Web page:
Aristotle - The Organon - index for ANALYTICA PRIORIA Book 1 Part 14

Reasoning about possibilities

Paragraph 1 Whenever A may possibly belong to all B, and B to all C, there will be a perfect syllogism to prove that A may possibly belong to all C.
Paragraph 2 But if one of the premisses is universal, the other particular, when the major premiss is universal there will be a perfect syllogism.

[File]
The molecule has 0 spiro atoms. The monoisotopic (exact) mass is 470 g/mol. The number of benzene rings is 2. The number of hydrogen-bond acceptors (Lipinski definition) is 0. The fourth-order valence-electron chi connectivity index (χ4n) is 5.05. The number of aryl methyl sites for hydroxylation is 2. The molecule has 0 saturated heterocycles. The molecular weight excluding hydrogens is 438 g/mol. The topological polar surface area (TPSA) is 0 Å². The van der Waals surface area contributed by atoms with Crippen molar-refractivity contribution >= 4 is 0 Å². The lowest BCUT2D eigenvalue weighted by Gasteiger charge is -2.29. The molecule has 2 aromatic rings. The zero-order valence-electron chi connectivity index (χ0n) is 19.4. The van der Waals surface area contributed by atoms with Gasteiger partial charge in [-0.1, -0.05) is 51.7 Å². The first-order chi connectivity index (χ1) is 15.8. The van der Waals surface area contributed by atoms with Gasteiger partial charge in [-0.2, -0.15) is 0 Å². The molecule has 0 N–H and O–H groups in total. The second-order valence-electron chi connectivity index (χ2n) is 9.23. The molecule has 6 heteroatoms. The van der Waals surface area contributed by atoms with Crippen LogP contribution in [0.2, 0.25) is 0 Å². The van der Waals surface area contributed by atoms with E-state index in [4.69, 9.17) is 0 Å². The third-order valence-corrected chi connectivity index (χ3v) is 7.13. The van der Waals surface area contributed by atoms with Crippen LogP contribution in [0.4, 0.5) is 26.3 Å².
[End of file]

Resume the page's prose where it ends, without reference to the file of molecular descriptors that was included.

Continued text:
Paragraph 3 But if the major premiss is the minor universal, whether both are affirmative, or negative, or different in quality, or if both are indefinite or particular, in no way will a syllogism be possible.
Paragraph 4 It is clear that if the terms are universal in possible premisses a syllogism always results in the first figure, whether they are affirmative or negative, only a perfect syllogism results in the first case, an imperfect in the second.

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